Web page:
Day 5 of Openreach strikes: No use of tech company toilets. No water. Fresh dates outlined

'No access to buildings' for striking Repayment Project engineers, confirms company


Updated Openreach’s Project Repayment Engineers who are already on the picket line to protest over changes in the grading structure that they say devalues their role, are naming five more strike dates.

Conflict between Openreach and their RPEs, workers who are used to divert copper and fibre cables to make way for new property developments such as HS2 or Battersea Power Station, started 18 month ago.

The industrial action, says the Communication Workers’ Union (CWU), is the result of failed negotiations with Openreach top brass, who have started to hire engineers on the lowest rung of the managerial level, which equates to a lower salary, fewer holidays and other entitlements. These changes only impact new hires.

The RPEs downed tools for 48 hours from 24 February and for 72 hours from 3 March. Now the union has confirmed that more strikes are scheduled for two days from 18 March and three days from 22 March.

Dave Bowman, CWU national officer for Openreach, said the "company seems unwilling to reconsider its position on this issue."

"In the absence of any serious response from Openreach to discuss these issues with a view to reaching a negotiated settlement, we served notice for a further five days of all-out industrial action," he said.

The Reg caught up with some RPEs outside of Openreach HQ through the social distancing medium of telephony. Strike action is taking place in different parts of Britain including London, Manchester, Newport and elsewhere.

A manager from Openreach is present at each of the sites to monitor what the striking workers are doing. "They've not let us use the toilets, we have to use the public toilets at King's Cross," said one striker outside of London HQ.

He said the company had also refused requests for a glass of water. "They said it's BT water."

A spokesman for Openreach commented on the facilities policy, saying it is "basically because if somebody's taking strike action then they're not at work, so they won't be given access to our building for any reason."

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He added that of the 170 RPEs employed, 118 took part of the first day of strikes in February, 108 turned out on the second, and 97 took part in the first of three dates this week.

In terms of a general comment about the conflict, Openreach pulled out the same drawer statement, saying it was "surprised and saddened by this action" and that it had tried to resolve it with CWU for 18 months.

"None of the 170 Repayments Project Engineers in question is at risk of losing their job or seeing any deterioration in their pay, terms and conditions. In fact we've offered them the option to upgrade to the better-paid higher 'Technical Professional' grade, but we've also given a cast-iron guarantee that they can choose to stay on their existing terms and conditions – which includes an extremely competitive salary of around £45,000 a year. The new grade enables them to remain at this salary plus participate in an incremental bonus scheme.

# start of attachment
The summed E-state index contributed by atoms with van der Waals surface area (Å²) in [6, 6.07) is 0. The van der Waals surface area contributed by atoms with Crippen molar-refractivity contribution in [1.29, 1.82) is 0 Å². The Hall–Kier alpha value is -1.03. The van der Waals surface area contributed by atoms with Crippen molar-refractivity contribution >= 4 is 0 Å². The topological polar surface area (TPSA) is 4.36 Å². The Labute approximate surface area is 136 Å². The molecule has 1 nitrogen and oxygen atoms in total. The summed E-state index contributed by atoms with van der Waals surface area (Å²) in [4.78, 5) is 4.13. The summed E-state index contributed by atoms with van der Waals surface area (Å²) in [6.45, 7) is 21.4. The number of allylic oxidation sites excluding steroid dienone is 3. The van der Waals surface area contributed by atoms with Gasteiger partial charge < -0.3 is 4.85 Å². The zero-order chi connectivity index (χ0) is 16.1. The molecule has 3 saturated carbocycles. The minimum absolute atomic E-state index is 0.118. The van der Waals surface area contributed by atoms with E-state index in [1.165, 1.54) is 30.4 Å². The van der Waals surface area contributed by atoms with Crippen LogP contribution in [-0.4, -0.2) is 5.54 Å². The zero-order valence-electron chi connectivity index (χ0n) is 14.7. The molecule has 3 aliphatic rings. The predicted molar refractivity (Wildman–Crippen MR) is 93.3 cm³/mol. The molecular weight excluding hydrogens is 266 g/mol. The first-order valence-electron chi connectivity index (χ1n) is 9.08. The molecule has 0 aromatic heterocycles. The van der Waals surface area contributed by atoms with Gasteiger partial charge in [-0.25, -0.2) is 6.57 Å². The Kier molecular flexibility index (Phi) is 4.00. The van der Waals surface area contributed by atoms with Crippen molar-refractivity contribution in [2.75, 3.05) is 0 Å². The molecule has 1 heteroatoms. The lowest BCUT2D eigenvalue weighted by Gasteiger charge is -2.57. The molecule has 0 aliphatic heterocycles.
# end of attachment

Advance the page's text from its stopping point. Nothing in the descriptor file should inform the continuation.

"This is an area of the business where we're growing and when we recently advertised roles at the new grade internally for promotion, we received hundreds of applications from other engineers.

"We want to reassure customers that this action won't impact the quality of the service we provide, or affect our large ongoing investments in recruitment, training and a new Full Fibre broadband network for the UK."

As we’ve previously noted, the company-wide transformation programme at Openreach parent BT Group is causing all manner of eruptions between staff and management. BT is jettisoning 13,000 employees over multiple years in a process that started in 2018 and which will mean a closure of 90 per cent of its real estate.

The strikes at Openreach are seen as a testbed by the CWU and Prospect, who are gearing up for potential national strikes over additional changes to Ts&Cs, including a new cap on redundancy payments, near shoring the procurement function to Ireland, and myriad other issues.

Openreach was "legally separated" from BT in 2017, though it still reports results as part of the wider group, and in fact has been one of the few parts of BT to report sustained revenue growth, hence the view from the head shed that the wider group needs to revamp itself.

BT strategy under previous CEO Gavin Patterson was all about the network, it was UK-centric, and it concentrated on consumers. Under new broom Philip Jansen, BT has created a Digital unit and seemingly wants to become a global tech powerhouse, with fingers in AI, security and more data related services.

Squeezing into this new outfit will take some time.

Updated at 15.57 on 5 March to add

Following publication of this article, CWU made contact to contest Openreach's stats on the number of people on the picket line.

"The attempt to undermine our dispute with false numbers is embarrassing. The support for this strike has been absolutely rock solid and the employer would be far better served trying to resolve our members concerns than acting desperately to what is an overwhelming rejection of their plans. Our members will stand with their union until this dispute is resolved successfully," a spokesman stated. ®

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